It's the narrow ring just beneath the Lunar Module adaptor near the top of the rocket.

4321go

314 posts

118 months

Sunday 1st February 2015
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Unfortunately, I have yet to visit the Johnson Space Centre, Huntsville or The Kennedy Space Centre where the three remaining Saturn Vs now reside. But the Smithsonian Air and Space museum has a quite awesome display of one-and-a-quarter F1 engines, mounted using mirrors to replicate the business end of the Vb stack. Photos on the web don't do the display justice, so I give you this:



A Saturn Vb launch was said to be the loudest man-made noise after a nuclear detonation. (But, FWIW, NASA engineers claimed that the concurrent Concord(e) program was a greater engineering feat.)

4321go

314 posts

118 months

Sunday 1st February 2015
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Unfortunately, I have yet to visit the Johnson Space Centre, Huntsville or The Kennedy Space Centre where the three remaining Saturn Vs now reside. But the Smithsonian Air and Space museum has a quite awesome display of one-and-a-quarter F1 engines, mounted using mirrors to replicate the business end of the Vb stack. Photos on the web don't do the display justice, so I give you this:



A Saturn Vb launch was said to be the loudest man-made noise after a nuclear detonation. (But, FWIW, NASA engineers claimed that the concurrent Concord(e) program was a greater engineering feat.)

Eric Mc

Original Poster:

101,962 posts

196 months

Sunday 1st February 2015
quotequote all
It's just Saturn V - there was no Saturn Vb. There was a Saturn I and Ib though.

The Apollo project in totallity is one of the greatest engineering projects ever undertaken by mankind. It would be a difficult thing to do today, let alone 50 years ago.

However, the SLS and Orion should regain this lost capability.

I've been to the Johnson Space Centre (way back in 1981) and saw their example. I think it is indoors now - as is the Kennedy Space Centre example.

Halmyre

6,408 posts

70 months

Sunday 1st February 2015
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4321go said:
Unfortunately, I have yet to visit the Johnson Space Centre, Huntsville or The Kennedy Space Centre where the three remaining Saturn Vs now reside. But the Smithsonian Air and Space museum has a quite awesome display of one-and-a-quarter F1 engines, mounted using mirrors to replicate the business end of the Vb stack. Photos on the web don't do the display justice, so I give you this:

Wonder how that would do on a drag strip...

Eric Mc

Original Poster:

101,962 posts

196 months

Sunday 1st February 2015
quotequote all
Not that good actually. The Saturn V seemed to lumber off the pad. Initially the thrust to weight ratio wasn't that great. The Shuttle kicked off the pad at a much higher rate of knots.

The Saturn V only really began to motor along when the 1st stage was dropped off and the five J2 liquid hydrogen/liquid oxygen engines of the second stage lit up.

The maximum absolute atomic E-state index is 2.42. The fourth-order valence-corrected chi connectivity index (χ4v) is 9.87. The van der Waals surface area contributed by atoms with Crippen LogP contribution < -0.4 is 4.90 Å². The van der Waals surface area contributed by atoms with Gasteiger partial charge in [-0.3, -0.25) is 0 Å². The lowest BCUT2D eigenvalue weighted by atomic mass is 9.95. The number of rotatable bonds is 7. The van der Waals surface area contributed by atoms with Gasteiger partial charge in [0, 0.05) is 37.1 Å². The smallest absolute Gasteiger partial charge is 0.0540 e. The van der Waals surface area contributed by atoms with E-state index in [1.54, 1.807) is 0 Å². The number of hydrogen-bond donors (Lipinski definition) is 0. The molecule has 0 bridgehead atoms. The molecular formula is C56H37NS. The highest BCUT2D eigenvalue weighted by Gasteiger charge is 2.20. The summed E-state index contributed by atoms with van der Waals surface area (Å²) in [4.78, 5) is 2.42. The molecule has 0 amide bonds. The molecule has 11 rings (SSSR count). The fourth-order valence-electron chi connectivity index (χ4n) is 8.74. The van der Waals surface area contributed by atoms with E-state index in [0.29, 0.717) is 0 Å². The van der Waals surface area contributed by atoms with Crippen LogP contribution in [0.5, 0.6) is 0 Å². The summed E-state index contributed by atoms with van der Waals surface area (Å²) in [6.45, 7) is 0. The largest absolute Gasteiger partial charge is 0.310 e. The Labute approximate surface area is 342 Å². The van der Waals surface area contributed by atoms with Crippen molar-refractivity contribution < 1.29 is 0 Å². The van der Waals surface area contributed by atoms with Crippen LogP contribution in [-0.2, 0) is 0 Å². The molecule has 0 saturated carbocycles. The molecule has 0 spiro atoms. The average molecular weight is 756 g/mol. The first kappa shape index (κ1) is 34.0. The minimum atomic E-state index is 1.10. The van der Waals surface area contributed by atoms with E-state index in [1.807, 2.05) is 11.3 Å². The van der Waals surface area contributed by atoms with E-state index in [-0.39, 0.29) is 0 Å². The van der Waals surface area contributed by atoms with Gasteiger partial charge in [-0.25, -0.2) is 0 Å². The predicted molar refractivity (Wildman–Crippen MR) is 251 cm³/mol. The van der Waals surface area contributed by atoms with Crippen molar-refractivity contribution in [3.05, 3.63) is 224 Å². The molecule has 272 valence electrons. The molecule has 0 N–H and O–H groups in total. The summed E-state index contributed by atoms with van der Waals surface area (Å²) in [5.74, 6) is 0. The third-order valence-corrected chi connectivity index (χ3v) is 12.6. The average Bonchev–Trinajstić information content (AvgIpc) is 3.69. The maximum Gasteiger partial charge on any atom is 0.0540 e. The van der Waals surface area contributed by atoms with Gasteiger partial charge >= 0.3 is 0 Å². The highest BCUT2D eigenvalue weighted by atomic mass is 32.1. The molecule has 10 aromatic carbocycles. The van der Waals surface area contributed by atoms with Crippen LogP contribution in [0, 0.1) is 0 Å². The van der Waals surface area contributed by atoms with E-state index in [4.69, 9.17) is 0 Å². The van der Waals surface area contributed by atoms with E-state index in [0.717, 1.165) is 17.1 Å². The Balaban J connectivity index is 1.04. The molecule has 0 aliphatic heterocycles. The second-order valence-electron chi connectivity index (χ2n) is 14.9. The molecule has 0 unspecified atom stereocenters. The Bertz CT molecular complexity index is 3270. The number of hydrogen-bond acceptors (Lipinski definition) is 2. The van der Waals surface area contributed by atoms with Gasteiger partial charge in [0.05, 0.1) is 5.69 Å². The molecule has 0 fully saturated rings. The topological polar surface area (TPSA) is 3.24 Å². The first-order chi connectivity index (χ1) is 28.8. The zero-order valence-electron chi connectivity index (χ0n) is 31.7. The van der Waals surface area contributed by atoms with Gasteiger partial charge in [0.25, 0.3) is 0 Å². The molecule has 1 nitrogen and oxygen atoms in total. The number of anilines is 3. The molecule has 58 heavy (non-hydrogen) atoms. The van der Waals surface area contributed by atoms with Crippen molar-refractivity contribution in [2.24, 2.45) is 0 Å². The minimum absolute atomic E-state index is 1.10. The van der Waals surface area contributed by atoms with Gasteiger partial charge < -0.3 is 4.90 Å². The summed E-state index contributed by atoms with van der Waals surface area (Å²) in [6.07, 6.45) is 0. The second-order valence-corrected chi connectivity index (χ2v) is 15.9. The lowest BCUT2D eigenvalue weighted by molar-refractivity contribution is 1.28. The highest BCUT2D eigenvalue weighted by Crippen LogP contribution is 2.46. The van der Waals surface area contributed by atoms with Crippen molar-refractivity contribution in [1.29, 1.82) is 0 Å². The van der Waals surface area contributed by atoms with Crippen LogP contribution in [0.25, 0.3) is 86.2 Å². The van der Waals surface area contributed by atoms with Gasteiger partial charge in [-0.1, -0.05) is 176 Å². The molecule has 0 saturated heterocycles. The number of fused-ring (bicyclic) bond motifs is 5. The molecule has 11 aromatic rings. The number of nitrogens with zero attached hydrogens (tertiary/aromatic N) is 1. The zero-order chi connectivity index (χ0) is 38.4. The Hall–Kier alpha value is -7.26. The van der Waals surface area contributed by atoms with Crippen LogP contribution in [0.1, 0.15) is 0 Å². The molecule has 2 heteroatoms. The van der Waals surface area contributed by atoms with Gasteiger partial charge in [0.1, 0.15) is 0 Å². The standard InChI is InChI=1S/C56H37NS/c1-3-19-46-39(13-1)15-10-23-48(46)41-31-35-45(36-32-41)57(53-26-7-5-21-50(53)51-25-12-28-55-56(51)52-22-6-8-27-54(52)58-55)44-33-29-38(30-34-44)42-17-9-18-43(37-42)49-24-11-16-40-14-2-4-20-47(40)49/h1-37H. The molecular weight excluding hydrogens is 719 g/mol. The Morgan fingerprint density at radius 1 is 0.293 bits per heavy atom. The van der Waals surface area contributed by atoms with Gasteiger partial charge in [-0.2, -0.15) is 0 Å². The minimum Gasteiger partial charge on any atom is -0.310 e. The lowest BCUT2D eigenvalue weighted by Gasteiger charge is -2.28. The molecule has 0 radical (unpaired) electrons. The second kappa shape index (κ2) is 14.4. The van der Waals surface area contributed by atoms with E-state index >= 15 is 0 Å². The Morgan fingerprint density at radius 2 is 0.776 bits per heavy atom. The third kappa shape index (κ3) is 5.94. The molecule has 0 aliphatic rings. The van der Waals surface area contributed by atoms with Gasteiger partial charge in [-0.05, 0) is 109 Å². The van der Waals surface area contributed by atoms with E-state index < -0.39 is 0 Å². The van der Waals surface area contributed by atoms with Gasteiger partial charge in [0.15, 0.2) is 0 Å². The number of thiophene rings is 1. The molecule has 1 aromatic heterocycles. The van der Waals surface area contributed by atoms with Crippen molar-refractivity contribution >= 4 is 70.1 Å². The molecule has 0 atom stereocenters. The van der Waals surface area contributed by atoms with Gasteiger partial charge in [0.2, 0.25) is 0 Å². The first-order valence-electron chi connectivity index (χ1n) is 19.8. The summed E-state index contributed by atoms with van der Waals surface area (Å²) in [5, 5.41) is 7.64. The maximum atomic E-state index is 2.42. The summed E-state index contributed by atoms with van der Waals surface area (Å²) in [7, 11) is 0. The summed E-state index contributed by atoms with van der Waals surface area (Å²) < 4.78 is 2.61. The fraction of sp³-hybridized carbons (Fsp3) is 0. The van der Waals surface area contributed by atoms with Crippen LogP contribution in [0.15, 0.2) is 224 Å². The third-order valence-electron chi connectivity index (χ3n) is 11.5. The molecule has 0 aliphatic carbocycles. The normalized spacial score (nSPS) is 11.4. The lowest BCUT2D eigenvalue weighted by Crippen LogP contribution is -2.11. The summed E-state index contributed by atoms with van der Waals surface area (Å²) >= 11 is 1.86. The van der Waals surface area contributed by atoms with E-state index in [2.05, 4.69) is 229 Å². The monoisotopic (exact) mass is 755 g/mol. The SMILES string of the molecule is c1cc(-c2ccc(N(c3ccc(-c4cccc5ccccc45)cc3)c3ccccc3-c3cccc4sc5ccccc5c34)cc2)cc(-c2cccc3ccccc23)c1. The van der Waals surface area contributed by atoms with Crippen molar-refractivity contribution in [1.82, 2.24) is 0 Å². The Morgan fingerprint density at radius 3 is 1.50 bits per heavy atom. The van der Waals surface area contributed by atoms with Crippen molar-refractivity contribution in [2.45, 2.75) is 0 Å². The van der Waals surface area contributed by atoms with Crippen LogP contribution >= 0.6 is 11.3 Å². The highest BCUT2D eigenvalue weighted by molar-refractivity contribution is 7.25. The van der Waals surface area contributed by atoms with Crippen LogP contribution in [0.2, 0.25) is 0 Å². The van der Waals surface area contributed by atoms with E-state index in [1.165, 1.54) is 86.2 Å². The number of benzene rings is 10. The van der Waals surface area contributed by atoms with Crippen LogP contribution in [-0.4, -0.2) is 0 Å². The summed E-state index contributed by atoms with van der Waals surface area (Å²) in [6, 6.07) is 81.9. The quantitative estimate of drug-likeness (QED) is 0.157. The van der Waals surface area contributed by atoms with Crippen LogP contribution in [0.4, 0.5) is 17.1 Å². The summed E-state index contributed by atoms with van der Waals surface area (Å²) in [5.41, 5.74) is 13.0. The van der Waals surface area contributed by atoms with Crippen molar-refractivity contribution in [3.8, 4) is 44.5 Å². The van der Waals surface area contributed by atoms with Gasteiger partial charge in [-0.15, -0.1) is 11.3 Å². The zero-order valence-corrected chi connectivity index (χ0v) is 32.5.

The first stage of the Saturn V can be looked on as the low geared stage needed to just lift the other two stages and the payload to an altitude of 30 odd miles and a speed of around 5,000 mph. The first stage was a heavy hauler - the top two stages were the sports cars.

4321go

314 posts

118 months

Sunday 1st February 2015
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Saturn Vb. Yes, my bad. But there nearly was a Vb. It was a concept studied in '68 for a single-stage (or, more accurately "stage-and-a-half") to orbit launch vehicle. The plan was to make the four outer engines of the S1c (the first stage of the SV) jetisonable and recoverable once 70% of the fuel had been burned. The remaining centre engine would then boost the considerably lightened vehicle to escape velocity and LEO. Arguably, this would have given NASA a heavy-payload, reusable launch vehicle a decade before Young and Crippen flew Columbia.

4321go

314 posts

118 months

Sunday 1st February 2015
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Ps: Does anybody know why about half of my posts appear (to me, at least) to post twice, with a minute's delay between the two. I only ever hit the "submit" key once.....

4321go

314 posts

118 months

Sunday 1st February 2015
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Ps: Does anybody know why about half of my posts appear (to me, at least) to post twice, with a minute's delay between the two. I only ever hit the "submit" key once.....

Wacky Racer

29,446 posts

178 months

Sunday 1st February 2015
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Will be following Eric's latest thread with interest. My dad owned a couple of large model shops throughout the sixties and seventies, and I grew up surrounded by Airfix, Revell, Monogram, Frog and Keil Kraft kits.

I can clearly remember when the Saturn V was released, it wasn't especially a great seller, which was surprising, given the recent moon landing..

Shame about the quality of some of the moulding in the current kits..

Eric Mc

Original Poster:

101,962 posts

196 months

Sunday 1st February 2015
quotequote all
They are a bit tired but nothing that can't be fixed. The new bits are excellent.

160

228 posts

76 months

Sunday 1st February 2015
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4321go said:
Ps: Does anybody know why about half of my posts appear (to me, at least) to post twice, with a minute's delay between the two. I only ever hit the "submit" key once.....
if your typing on a phone and press back I think thats what causes the double post.

Zad

11,546 posts

167 months

Monday 2nd February 2015
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I grew up with Apollo, although I was in infants school at the end of the programme. I "helped" my dad build and paint one of the early releases of this model, it seemed absolutely huge! I know that Mat Irvine and the BBC FX and modelling department used a lot of Saturn V kits for designs used in Blakes 7 and similar programmes. Between him and Martin Bower, they must have used half of Airfix's output!

You might be aware of NewWare's accurising PE/resin kits, its worth a look anyway as they do a small launch stand which seems to match the rocket model pretty well: http://mek.kosmo.cz/newware/#NW127

For anyone interested, Custom Replicas do 1:20th scale model kits of the F1 engines, at a smidge under $250. To be fair, the photos I have seen show them to be cracking models.



http://www.customreplicas.com/store.html